BAXTER -- Tommy Dorsey's band once had lakes area residents dancing to the sound of the Big Band music in a Baxter landmark that was torn down last week.
The building -- located just off the overpass in Baxter beyond Pizza Hut -- was more renown for its tattered awnings and vacant space of late than the dining and dancing hot spot it once was. There were a few incarnations in the building, most recently a failed restaurant venture and previously a night spot for teen-agers. Many remember seeing Buster's on the awning. But its more famous identity is likely to have been as Harold's Club.
Many potential buyers passed through the doors since the last business failed. Finally it was decided the property would be easier to sell as a prospective lot, possibly for office space. Access and visibility are likely to be less of a concern when the overpass comes down.
It was originally a farm building and chicken coop set on the very outskirts of civilization among the sand dunes. Part of the farm house was left standing on the inside of the original bar area.
Harold's Club was renovated from a farmhouse in the scrub area of west Brainerd. The supper club became a popular dining and dancing spot with Big Band music.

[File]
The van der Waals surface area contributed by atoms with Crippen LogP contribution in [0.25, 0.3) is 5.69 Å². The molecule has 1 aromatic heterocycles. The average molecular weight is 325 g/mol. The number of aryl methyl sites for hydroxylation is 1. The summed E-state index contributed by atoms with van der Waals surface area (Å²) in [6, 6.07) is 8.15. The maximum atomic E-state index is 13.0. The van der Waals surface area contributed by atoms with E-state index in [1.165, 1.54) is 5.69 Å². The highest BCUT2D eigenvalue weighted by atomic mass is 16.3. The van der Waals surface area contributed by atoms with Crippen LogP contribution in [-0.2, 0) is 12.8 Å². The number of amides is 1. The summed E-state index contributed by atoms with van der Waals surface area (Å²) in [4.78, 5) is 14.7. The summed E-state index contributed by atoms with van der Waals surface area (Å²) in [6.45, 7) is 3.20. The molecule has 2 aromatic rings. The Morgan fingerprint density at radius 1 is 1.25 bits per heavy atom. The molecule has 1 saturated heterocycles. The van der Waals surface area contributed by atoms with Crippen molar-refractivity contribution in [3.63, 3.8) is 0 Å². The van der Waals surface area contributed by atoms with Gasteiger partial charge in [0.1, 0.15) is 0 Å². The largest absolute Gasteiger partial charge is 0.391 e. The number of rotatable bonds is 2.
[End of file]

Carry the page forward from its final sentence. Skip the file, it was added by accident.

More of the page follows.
DelRae Grams remembers when the club was hopping.
"It was one of the places -- that and Bar Harbor," she said.
Grams father, Harold Jensen, started the club. He ran it until 1964 when it was sold. His name remained with the club for a number of years before it was called Buster's. Jensen and his family, including six children, lived in a house attached to the back of the club. Grams recalled living there as a child. She said that house is now the family cabin on North Long Lake.
Grams said not much else was out on the two-lane highway in those days. Her father also had Harold's Package Liquor store where Pizza Hut now stands. Jensen operated the liquor store for a time after he sold the club. The businesses were separated by a sand dune. Trees grew behind the club. Jensen died in 1974.
Harold Jensen (right) celebrated New Year's Day with patrons in 1951 at Harold's Club. Harold Jensen's wife, Ardelle, is seated on the far left. Family members believe the club opened in 1950.
"I just thought it was kind of a shame if it just went unnoticed," Grams said of the passing of the club and its history.
It was called the ballroom. Dancers came to hear the live music on Saturday nights. An artist painted floor to ceiling murals inside that depicted outdoor scenes. And a big salad bar was an attraction inside that included a waterfall on the top.
"He was famous for that big salad bar," Grams said.
Jensen also barbecued ribs in the brickwork BBQ pit behind the club. Grams said her father enjoyed the club and working there was a labor of love. When she was a child, Grams and her siblings went to the club on weekends to help clean and earned all the Cokes they wanted.
She said there were a lot of memories there. And now the memories are what remain.
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